Lucid Culture

JAZZ, CLASSICAL MUSIC AND THE ARTS IN NEW YORK CITY

Marianne Dissard Charms the Crowd at Barbes

Marianne Dissard’s latest Album Paris One Takes is deliciously intense, a noir cabaret-tinged mix of southwestern gothic and snarling post-new wave guitar rock. Thursday night at Barbes, backed by an inspired pickup band featuring an slinky, jazz-trained rhythm section as well as piano and accordion, she affirmed that she’s also a tremendously captivating performer, as slyly funny as she was intense. She’d just made friends with Birds Are Alive, a French blues band who happened to be in town, so she had their guitarist open for her, backed by the bassist and drummer who would accompany her later on. He was interesting to hear, enough to hold Dissard’s crowd for an hour while he turned up again, and again, and again, to the point where he no longer had any competition for loudest act to ever play Barbes’ little back room (that includes Slavic Soul Party and their blaring horns). He’s got an individual style, part hypnotic R.L. Burnside hill country rumble, part Stevie Ray Vaughan, with a little Billy Gibbons and Ali Farka Toure thrown in for surprise factor. The rhythm section shifted quickly along with him as he segued from Big Boss Man, to some more psychedelic one-chord vamps, to a Muddy Waters tune, a little electrified Robert Johnson and finally a rolling and tumbling original to wrap up an hour’s worth of roar and crackle from his overdriven, buzzing little Peavey amp.

Dissard is also on the New French Chanson: Eight for Matisse compilation just out from Barbes Records. She brought up a friend to join her on her contribution Les Draps Sourds (The Drunken Sheets), a duet that turned out to be amusingly seductive, by contrast with the frenetically passionate, hard-rocking studio version. She’d opened with a slinky, accordion-driven version of Sans-Façon, a sultry yet ominous contemplation of a summery “boy season,” everybody taking off their clothes at the water’s edge, her breathy vocals less world-weary than eagerly anticipating whatever suspense lay in store. Her accordionist switched to piano for a beautifully nuanced yet straight-ahead take of the bitter backbeat rock song Les Confettis. The wickedly catchy, new wave-infused La Peau du Lait (Porcelain Skin) turned out to be a slap at French radio, its characteristically clever, pun-laden French lyrics resonating with the big crowd of French fans who’d come out to see her. She also did a dramatic, flamenco-inflected 6/8 ballad along with a single song in English. Dissard is in New York doing some movie work (her new film L’Abandon premiered in Tucson, the place she’s most recently called home, earlier this month) – so she’ll no doubt have other shows like this one coming up in the near future.

Advertisements

October 23, 2010 Posted by | blues music, concert, Live Events, Music, music, concert, New York City, review, Reviews, rock music | , , , , , , , , , , , , , , , , , , , , , , , , , , , , , , , , , , , | Leave a comment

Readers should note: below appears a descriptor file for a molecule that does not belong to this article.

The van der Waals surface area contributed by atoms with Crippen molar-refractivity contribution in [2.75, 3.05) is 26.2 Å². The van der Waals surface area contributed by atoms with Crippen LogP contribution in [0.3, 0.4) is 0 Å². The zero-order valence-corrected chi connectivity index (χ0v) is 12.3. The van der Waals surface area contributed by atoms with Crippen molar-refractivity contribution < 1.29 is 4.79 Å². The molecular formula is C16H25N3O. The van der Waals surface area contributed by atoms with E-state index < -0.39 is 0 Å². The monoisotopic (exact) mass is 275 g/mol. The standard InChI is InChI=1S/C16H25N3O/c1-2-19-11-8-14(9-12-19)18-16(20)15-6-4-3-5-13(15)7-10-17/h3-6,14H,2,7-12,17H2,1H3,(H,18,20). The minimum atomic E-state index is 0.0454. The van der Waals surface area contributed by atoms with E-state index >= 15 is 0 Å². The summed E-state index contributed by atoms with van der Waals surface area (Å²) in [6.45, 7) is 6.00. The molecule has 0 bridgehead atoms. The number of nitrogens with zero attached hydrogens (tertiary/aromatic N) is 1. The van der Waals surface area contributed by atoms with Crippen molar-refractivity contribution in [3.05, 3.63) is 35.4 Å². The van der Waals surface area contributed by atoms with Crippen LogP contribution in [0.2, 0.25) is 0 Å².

CD Review: Marianne Dissard – Paris One Takes

Sometimes the best albums are the hardest ones to explain. For example, Marianne Dissard’s new one, Paris One Takes (available as a free download here) has been in heavy rotation here at Lucid Culture HQ for over a month. Everybody loves it – for Dissard’s sultry, breathy, angst-laden vocals, the charm and bite of her French lyrics, and the exuberant intensity of the band. Stylistically, up-and-coming New York chanteuse/bandleader Kerry Kennedy is the obvious comparison. Recorded live in the studio, the album collects songs from Dissard’s acclaimed debut album L’Entredeux as well as from the forthcoming L’Abandon, scheduled for release late this year. It’s a very smart move on her part: not only does it win her new fans, it’s great PR. Guns & Roses sue anyone who leaked their album, but Dissard wants everyone to share her songs. That’s how you build a fan base these days.

Dissard’s best known as a French singer who specializes in southwestern gothic rock: she’s actually a Tucson resident who moved there to make a documentary film about Giant Sand. Although there’s a strong noir cabaret influence here, this is most definitely a rock record, a potent document in itself in that this is Dissard’s road band, tight and inspired, still buzzing from the energy of a European tour. They take the coy “choc-choc” bounce of La Peau Du Lait (Porcelain Skin) and thrash it, following with the creeping menace of Le Lendemain (The Day After), a co-write with longtime collaborator Joey Burns of Calexico (Dissard memorably sang the female vocal on Calexico’s cover of John Cale’s Ballad of Cable Hogue several years ago). The scurrying Les Draps Sourds (The Blinds) evokes Piaf at her most frantic, spiced with Olivier Samouillan’s bracing rai-flavored viola and Brian Lopez’ reverb guitar. Merci de Rien du Tout/Flashback (Thanks for Nothing) mines a catchy yet brooding Velvet Underground vein.

With a cynical, snarling guitar-fueled edge, Les Confettis (Confetti) reminds of Dylan’s When You Go Your Way and I Go Mine. Shifting and mixing styles, the band make ominously hallucinatory desert rock out of the anguished 6/8 cabaret ballad Indiana Song, and follow that with the stomping garage-rock abandon of Trop Exprès (Too Obvious). Sans-Façon, a beautiful lament, evokes the Jayhawks circa Sound of Lies, while It’s Love, written by drummer Sergio Mendoza, reminds of Botanica in a particularly pensive moment. Other tracks add echoes of Steve Wynn and electric Neil Young to Dissard and Burns’ brooding melodies. Definitely one of our favorite albums of 2010 and an auspicious sneak preview of Dissard’s next one. Sometimes the best things in life really are free.

June 24, 2010 Posted by | Music, music, concert, review, Reviews, rock music | , , , , , , , , , , , , , , , , , , , , , , , , , , , , , , , , , | 1 Comment